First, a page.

“Still Palestinian feminists are struggling to prioritize their goals: Should they fight exclusively for Palestinian statehood, in the hope that this will further their goals? Or should they be social critics, promoting long-term issues of democracy and women's rights as national institutions and a constitution are being formed? In 1988, Palestinian leader Yasser Arafat proclaimed that "Palestine is a state...based on social justice, equality with no discrimination...on the basis of ethnicity, religion, color or between men and women." The mechanics of achieving such a vision were left undefined.”
- Dahlia Scheindlin, "Palestinian Women's Model Parliament"
In WLUML Dossier 22, published fourteen years ago, Dahlia Scheindlin argues that the relationship between the women’s movement in Palestine and the Palestinian national struggle is an uncertain one, as the national women’s movement is constantly faced with the question of where it situates itself in relation to the Palestinian liberation struggle. Is the women’s struggle situated within the wider national struggle or is gender equality a separate goal to be pursued independently of Palestinian nationhood?
أردت أن أكتب أنْ لا حركة نسوية مصرية معاصرة حقيقية. لكنني شعرت بعدم الرضى وبشيء من المبالغة، وربما بالتخلي عن القليل من الاندفاع الناتج من غضب، سببه الاستياء من حركة لا تتقدم وبفقدان الاهتمام بالانتماء إلى حركة تحمل نفس مساوئ النظام المجتمعي الذي يُفترض أن يُحارَب. ربما بقليل من الهدوء قبل الشروع في الكتابة، ستأخذ من يُعرفن بناشطات نسويات هذا على محمل الجد وسيمرّ في عقولهن أنّ النسوية ليست تجربة حياتية شخصية لفرد تطبق بحذافيرها وتصبح درساً مُسلّماً بيه لتخلق كائنات فضائية متشابهة. >وبالتالي، يجب إدراك أنّ الحركة النسوية تعاني مشاكل كبيرة. التعميم غباء حتمي.
On 9 May 2012, Manal al-Sharif was awarded the Havel Prize for Creative Dissent at the Oslo Freedom Forum in Norway. This came shortly after al-Sharif was honored as one of TIME’s100 Most Influential People in the World at a Gala in New York City. Such events have given rise to a pattern: just as numerous pictures and videos of activists attending various conferences and receiving numerous awards surface, waves of criticism pour in. Their motives are viewed with suspicion, worthiness is questioned, and a movement’s progress is reassessed.
The Feminist Wire is an online women's studies journal “founded by African American feminist scholars that is run collaboratively and with mutual respect and love by a diverse Collective that spans races, ethnicities, sexualities, class statuses, geographies, religions, and feminist perspectives." On April 13, they published an article by Adele Wilde-Blavatsky, an English journalist who was then a member of their collective, entitled "What It Means to be an Ant-Racist Feminist in the 21st Century." The article argued against an equation being made in the blogosphere between the hoodie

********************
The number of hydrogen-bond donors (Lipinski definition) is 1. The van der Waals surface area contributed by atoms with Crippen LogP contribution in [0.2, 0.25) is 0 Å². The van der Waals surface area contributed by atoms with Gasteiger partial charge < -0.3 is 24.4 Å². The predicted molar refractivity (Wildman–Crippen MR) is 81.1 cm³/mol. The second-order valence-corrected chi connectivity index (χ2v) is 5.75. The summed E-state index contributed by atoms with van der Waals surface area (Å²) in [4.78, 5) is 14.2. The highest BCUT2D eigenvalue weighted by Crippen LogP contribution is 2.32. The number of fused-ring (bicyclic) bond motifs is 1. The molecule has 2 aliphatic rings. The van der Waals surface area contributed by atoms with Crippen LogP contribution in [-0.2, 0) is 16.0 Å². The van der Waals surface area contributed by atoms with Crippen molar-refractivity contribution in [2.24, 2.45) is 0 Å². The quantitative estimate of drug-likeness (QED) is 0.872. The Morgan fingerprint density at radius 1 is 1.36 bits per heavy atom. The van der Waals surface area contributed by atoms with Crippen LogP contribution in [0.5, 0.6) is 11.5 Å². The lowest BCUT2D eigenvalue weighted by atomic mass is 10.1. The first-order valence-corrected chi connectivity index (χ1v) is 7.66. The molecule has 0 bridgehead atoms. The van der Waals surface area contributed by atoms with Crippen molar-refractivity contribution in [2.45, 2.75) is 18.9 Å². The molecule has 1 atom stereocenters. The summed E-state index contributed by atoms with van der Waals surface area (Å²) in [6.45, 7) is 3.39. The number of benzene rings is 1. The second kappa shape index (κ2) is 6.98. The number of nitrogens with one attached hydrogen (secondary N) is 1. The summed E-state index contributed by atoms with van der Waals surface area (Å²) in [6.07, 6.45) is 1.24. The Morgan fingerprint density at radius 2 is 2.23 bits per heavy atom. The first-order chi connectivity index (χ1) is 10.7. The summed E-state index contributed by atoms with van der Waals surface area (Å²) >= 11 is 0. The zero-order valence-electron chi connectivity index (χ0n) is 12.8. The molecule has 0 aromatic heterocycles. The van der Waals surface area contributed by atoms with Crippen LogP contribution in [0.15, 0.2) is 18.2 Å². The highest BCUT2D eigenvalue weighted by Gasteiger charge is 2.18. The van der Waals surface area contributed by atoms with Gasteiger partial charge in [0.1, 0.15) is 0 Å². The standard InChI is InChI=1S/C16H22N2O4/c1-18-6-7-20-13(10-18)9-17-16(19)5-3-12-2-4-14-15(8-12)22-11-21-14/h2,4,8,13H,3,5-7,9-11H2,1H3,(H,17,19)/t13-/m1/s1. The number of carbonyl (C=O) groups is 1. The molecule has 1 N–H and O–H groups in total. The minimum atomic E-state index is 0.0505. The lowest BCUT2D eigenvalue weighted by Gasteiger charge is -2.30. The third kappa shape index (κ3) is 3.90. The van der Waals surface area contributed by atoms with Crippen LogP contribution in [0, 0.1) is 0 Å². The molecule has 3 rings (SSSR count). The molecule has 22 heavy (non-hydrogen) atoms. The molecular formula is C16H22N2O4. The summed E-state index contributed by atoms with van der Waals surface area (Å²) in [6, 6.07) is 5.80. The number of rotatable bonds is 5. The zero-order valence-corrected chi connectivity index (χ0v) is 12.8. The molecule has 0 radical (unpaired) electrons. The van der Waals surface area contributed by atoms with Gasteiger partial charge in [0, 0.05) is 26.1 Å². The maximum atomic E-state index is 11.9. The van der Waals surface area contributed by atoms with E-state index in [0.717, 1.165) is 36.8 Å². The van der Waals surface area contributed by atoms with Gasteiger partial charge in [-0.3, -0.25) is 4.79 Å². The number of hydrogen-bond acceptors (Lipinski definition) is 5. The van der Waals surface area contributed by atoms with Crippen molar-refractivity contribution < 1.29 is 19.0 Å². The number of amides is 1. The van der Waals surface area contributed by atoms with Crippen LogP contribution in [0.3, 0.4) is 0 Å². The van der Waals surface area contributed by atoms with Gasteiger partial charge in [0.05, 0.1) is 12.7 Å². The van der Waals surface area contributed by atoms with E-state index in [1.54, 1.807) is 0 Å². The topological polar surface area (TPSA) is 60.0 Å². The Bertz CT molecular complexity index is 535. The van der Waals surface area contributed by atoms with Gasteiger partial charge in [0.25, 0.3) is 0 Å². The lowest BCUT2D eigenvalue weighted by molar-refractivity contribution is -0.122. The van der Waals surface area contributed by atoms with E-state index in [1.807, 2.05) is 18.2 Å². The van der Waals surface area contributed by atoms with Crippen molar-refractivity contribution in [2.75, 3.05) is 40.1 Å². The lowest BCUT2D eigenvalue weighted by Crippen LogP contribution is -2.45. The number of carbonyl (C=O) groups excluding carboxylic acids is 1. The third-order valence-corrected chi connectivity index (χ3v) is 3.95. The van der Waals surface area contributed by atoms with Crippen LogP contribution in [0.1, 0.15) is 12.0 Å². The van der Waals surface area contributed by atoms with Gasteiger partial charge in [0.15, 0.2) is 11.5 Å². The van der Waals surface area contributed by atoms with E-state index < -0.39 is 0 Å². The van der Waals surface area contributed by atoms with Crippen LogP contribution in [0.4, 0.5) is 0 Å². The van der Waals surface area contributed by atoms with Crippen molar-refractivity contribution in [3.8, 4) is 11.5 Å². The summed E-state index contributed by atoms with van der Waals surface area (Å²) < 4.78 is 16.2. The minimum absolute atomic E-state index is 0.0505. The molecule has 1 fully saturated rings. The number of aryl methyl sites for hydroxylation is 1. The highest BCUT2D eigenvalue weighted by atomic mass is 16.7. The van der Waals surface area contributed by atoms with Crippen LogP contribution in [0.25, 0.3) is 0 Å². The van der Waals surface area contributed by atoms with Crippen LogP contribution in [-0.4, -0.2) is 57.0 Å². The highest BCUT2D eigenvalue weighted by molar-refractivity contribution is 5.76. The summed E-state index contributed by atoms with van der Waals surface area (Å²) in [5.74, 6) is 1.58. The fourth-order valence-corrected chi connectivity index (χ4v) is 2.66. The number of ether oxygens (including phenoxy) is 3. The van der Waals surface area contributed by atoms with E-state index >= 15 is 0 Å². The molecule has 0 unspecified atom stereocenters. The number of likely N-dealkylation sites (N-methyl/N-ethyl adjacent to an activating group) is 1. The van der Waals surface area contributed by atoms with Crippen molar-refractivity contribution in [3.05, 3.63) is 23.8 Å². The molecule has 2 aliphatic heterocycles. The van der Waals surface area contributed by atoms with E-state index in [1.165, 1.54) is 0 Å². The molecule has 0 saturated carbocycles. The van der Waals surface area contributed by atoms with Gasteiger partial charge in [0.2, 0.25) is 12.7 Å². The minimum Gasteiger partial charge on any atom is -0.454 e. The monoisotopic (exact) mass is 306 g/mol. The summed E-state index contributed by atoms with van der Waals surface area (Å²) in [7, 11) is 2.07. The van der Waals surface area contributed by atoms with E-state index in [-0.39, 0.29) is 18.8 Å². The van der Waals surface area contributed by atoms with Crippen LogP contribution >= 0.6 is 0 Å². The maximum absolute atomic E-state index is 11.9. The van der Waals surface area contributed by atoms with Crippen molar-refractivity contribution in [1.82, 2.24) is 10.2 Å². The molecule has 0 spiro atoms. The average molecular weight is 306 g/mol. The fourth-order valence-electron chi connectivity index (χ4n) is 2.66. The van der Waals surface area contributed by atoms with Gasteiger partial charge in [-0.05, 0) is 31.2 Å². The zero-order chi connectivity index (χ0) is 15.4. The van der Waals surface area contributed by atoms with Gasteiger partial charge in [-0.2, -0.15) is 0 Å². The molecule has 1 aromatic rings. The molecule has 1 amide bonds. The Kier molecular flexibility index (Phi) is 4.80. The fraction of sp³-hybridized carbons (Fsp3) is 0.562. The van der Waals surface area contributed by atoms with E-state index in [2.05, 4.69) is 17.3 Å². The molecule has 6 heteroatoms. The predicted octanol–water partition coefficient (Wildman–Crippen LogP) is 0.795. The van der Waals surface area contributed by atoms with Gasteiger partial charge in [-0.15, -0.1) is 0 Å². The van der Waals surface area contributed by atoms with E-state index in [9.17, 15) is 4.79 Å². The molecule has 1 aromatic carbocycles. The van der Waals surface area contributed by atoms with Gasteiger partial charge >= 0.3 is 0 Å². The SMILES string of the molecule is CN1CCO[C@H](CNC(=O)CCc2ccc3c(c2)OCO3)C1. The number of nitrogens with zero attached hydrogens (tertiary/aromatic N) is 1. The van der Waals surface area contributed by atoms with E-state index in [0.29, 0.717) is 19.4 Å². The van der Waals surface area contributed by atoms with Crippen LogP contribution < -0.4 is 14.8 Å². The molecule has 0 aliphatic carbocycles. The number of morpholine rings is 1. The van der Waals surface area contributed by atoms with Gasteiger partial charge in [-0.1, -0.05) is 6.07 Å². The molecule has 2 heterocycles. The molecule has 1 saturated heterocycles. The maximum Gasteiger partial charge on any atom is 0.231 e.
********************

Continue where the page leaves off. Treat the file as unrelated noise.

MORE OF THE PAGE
Adrienne Rich, a poet of towering reputation and towering rage, whose work — distinguished by an unswerving progressive vision and a dazzling, empathic ferocity — brought the oppression of women and lesbians to the forefront of poetic discourse and kept it there for nearly a half-century, died on Tuesday at her home in Santa Cruz, Calif. She was 82.
While building solidarity between activists in the U.S. and Iran can be a powerful way of supporting social justice movements in Iran, progressives and leftists who want to express solidarity with Iranians are challenged by a complicated geopolitical terrain. The U.S. government shrilly decries Iran’s nuclear power program and expands a long-standing sanctions regime on the one hand, and Iranian President Mahmoud Ahmadinejad makes inflammatory proclamations and harshly suppresses Iranian protesters and dissidents on the other. Solidarity activists are often caught between a rock and a hard place, and many choose what they believe are the “lesser evil” politics. In the case of Iran, this has meant aligning with a repressive state leader under the guise of “anti-imperialism” and “populism,” or supporting “targeted” sanctions.
I started working on what became this book more than ten years ago, because I felt there was so much confusion in the way that large sections of the trade union movement and the Left responded to globalisation. They took a straightforward anti-globalisation position which, by default, reinforced a nationalist reaction against globalisation. This went against all my Marxist internationalist instincts. Also, having been involved in trade union research for decades, it was obvious to me that many of the evils attributed to globalisation, such as subcontracting and the shifting of production, had been rampant for years or decades prior to it. Most disturbing of all, much of the anti-globalisation rhetoric was indistinguishable from the rhetoric of the extreme Right. (I have given examples of this in my book.)
Twenty years ago today Algeria’s military-backed government stopped the country’s electoral process, preventing the Islamic Salvation Front (FIS) from coming to power and dismantling the Algerian republic – something it had openly promised to do. In context, this was the better of the two bad alternatives available at that moment – interrupting a flawed parliamentary election rather than allowing the reins of power to be taken by fascists who openly proclaimed their opposition to democracy.